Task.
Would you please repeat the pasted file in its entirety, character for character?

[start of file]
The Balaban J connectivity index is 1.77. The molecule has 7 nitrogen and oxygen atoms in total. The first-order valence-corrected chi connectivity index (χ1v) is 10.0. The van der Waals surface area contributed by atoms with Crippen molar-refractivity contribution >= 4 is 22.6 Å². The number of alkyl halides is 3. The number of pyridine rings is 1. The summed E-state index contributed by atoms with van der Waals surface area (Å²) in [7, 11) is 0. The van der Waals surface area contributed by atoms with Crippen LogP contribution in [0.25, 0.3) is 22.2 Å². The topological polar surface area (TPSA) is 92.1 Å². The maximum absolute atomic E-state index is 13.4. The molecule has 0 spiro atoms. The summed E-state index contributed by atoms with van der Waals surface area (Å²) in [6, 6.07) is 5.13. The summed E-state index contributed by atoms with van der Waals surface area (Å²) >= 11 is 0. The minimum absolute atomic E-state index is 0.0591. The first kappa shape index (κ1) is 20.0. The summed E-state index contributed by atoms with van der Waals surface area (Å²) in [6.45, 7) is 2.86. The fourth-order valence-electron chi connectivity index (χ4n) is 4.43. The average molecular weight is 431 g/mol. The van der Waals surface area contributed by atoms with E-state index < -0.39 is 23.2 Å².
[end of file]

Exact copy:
The Balaban J connectivity index is 1.77. The molecule has 7 nitrogen and oxygen atoms in total. The first-order valence-corrected chi connectivity index (χ1v) is 10.0. The van der Waals surface area contributed by atoms with Crippen molar-refractivity contribution >= 4 is 22.6 Å². The number of alkyl halides is 3. The number of pyridine rings is 1. The summed E-state index contributed by atoms with van der Waals surface area (Å²) in [7, 11) is 0. The van der Waals surface area contributed by atoms with Crippen LogP contribution in [0.25, 0.3) is 22.2 Å². The topological polar surface area (TPSA) is 92.1 Å². The maximum absolute atomic E-state index is 13.4. The molecule has 0 spiro atoms. The summed E-state index contributed by atoms with van der Waals surface area (Å²) in [6, 6.07) is 5.13. The summed E-state index contributed by atoms with van der Waals surface area (Å²) >= 11 is 0. The minimum absolute atomic E-state index is 0.0591. The first kappa shape index (κ1) is 20.0. The summed E-state index contributed by atoms with van der Waals surface area (Å²) in [6.45, 7) is 2.86. The fourth-order valence-electron chi connectivity index (χ4n) is 4.43. The average molecular weight is 431 g/mol. The van der Waals surface area contributed by atoms with E-state index < -0.39 is 23.2 Å².